[ Parent ]

    •  Not ironic (3+ / 0-)

      Space exploration, and science in general, is important. It is important as a driver of technology. It is important as a source of increased knowledge about our own world and resources. And, eventually, it is important as a means to spread humanity beyond our Pale Blue Dot to safeguard civilization and our species in the case of catastrophe, whether that catastrophe be natural or otherwise.

      All of these goals are compatible with the liberal political stance; indeed, science and technology are (or ought be) planks of liberal thought.

      Climate change is a serious threat. Cutting CO2 emissions is a laudable, even necessary, goal. However, that does not mean that every new endeavor that will add (minimally, at that) to the atmospheric CO2 balance should be met with kneejerk opposition.

      These goals are not in conflict. There is no irony here.

      "All opinions are not equal. Some are a very great deal more robust, sophisticated and well supported in logic and argument than others." -Douglas Adams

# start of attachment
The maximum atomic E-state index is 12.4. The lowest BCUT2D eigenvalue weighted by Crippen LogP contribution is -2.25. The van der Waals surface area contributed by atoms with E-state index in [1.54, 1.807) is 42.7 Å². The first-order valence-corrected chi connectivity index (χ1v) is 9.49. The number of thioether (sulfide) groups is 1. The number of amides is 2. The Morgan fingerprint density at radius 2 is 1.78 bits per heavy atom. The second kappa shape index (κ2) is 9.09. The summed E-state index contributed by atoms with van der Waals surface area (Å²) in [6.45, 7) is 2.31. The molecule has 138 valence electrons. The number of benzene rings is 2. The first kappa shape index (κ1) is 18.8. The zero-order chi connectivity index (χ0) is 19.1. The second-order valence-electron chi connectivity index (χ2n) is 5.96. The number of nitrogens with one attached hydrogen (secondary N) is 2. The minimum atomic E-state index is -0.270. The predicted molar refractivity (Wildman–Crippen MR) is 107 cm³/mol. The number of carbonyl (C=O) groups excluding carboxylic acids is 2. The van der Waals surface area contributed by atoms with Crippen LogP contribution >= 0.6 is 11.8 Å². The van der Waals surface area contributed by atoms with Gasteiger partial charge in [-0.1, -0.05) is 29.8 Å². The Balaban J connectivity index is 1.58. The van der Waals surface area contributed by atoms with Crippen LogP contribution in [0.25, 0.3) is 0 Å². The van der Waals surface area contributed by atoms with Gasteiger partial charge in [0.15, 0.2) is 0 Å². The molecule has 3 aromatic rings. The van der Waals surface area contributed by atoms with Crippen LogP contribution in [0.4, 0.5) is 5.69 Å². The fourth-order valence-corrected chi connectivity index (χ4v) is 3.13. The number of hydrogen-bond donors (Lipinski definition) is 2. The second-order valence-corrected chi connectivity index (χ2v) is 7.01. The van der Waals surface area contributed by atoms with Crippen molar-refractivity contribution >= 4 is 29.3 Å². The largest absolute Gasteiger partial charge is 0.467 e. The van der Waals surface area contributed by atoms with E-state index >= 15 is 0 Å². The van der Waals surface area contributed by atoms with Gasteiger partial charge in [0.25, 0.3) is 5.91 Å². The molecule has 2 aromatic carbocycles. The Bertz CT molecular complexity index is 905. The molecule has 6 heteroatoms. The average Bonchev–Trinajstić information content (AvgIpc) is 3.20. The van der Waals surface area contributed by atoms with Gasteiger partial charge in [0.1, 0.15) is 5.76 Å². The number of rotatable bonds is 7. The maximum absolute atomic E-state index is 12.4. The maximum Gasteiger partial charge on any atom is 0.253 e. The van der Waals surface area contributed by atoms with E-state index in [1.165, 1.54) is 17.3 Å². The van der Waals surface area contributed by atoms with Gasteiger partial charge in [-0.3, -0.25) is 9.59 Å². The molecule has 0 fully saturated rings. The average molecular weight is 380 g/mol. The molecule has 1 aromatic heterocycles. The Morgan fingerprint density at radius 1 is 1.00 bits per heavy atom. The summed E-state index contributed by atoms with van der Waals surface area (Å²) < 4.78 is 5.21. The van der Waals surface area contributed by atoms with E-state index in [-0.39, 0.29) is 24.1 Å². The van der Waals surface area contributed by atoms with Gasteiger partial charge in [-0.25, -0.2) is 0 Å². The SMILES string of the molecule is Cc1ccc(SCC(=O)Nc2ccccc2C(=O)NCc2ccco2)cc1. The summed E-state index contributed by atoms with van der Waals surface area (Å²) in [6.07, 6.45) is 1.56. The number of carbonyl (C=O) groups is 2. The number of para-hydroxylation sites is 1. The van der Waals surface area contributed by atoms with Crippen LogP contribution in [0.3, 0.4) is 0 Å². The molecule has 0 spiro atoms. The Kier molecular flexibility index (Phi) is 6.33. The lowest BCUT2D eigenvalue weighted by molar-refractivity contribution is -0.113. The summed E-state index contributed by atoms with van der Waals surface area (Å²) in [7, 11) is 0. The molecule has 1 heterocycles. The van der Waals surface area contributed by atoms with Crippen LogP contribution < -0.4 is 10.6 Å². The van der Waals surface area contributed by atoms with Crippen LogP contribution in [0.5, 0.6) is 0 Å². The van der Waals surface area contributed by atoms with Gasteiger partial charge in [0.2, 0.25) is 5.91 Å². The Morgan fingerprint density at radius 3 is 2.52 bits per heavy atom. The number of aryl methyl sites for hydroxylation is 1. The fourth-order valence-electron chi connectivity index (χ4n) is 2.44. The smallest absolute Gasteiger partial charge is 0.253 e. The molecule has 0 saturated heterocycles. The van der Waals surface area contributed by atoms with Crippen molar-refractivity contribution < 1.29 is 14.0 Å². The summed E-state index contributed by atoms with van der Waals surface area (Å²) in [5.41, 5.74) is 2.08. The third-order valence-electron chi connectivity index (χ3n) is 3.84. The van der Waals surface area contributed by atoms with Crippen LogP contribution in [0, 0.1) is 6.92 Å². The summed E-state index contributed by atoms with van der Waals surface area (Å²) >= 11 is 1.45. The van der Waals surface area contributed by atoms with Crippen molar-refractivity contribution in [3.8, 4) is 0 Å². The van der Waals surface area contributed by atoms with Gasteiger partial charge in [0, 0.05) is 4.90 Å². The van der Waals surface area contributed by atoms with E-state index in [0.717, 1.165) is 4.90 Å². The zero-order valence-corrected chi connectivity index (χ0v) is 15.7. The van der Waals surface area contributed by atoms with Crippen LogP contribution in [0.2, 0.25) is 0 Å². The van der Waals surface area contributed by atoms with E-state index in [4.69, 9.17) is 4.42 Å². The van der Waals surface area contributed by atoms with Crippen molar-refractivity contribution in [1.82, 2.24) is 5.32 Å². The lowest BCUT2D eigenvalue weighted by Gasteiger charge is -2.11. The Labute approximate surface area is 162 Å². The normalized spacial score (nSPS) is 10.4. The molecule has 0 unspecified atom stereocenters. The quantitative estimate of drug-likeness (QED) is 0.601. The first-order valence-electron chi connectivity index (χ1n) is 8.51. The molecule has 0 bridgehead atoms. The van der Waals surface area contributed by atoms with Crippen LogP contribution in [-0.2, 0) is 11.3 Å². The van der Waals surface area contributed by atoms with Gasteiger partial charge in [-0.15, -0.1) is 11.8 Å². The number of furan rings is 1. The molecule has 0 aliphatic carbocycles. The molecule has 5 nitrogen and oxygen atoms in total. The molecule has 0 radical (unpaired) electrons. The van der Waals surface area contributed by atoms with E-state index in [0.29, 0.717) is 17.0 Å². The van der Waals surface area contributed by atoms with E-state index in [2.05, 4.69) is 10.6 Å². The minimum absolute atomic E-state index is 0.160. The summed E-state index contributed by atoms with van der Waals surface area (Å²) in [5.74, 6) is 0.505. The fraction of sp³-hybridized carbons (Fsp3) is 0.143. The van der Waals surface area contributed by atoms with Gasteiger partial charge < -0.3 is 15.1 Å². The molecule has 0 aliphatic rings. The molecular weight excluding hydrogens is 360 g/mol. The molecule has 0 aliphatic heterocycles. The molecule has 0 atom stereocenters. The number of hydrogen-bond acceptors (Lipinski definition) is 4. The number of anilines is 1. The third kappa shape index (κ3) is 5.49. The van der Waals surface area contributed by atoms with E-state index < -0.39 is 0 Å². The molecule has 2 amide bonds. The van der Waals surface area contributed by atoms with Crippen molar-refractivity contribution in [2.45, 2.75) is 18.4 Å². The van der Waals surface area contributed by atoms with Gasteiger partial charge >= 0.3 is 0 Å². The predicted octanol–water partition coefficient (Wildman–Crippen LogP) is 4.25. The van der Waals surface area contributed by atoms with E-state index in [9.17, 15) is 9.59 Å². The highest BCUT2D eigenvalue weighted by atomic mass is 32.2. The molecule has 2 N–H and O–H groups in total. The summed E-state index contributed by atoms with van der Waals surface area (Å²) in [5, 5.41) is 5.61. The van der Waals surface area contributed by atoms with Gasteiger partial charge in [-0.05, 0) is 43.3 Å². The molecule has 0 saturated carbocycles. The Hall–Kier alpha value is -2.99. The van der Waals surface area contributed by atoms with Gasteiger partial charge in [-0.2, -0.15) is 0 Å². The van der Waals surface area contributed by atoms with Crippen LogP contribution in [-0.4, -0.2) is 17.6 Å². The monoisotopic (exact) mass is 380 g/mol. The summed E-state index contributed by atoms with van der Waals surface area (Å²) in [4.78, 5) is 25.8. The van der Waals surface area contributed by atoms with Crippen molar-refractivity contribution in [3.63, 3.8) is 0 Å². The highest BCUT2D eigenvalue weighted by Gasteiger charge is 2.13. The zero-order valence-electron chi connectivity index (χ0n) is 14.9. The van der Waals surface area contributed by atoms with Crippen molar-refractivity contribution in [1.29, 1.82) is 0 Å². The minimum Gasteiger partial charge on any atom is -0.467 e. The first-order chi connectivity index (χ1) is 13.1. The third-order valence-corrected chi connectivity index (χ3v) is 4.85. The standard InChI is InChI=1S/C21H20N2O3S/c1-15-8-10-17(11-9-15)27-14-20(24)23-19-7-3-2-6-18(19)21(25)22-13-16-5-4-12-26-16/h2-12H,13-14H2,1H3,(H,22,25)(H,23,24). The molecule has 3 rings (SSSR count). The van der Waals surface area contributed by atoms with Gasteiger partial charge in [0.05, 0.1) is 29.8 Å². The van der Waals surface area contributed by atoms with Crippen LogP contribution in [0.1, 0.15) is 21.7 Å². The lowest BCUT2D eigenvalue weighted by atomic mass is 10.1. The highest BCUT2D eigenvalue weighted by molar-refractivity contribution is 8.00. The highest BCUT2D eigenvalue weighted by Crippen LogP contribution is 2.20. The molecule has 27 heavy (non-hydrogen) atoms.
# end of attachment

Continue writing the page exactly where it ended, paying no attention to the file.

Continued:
by Serpents Choice on Mon Feb 25, 2013 at 12:34:27 PM PST

      [ Parent ]

      •  Nothing wrong with Govt space exploration (0+ / 0-)

        Civilian joyrides to the subspace through a profit-seeking enterprise are altogether different.

        You don't want me to take civilian joyriding to task?

        Then don't castigate me when I argue that the working and middle-class families have a right to cheap (i.e. w/o a carbon tax or cap and trade tax) energy.

        Yet, when I argue that, given wealth and income inequality at levels last seen in 1929, the last thing that the US needs is an energy tax, so many of you respond that I "don't get it".

        Learn about Centrist Economics, learn about Robert Rubin's Hamilton Project. www.hamiltonproject.org

        by PatriciaVa on Mon Feb 25, 2013 at 12:59:09 PM PST

        [ Parent ]

        •  Um. (4+ / 0-)
          Recommended by:
          Roger Fox, MRobDC, Eyesbright, Victor Ward

          Look, I rail against corporate power as much as anyone else, but just because a corporation does it, doesn't make it bad. The US government is ... not good at science, especially big-ticket science, and hasn't been for a long time. Space X is already providing cargo costs to LEO at a cheaper per-kilogram price than the Shuttle program was.  A program, you'll note, which has been discontinued.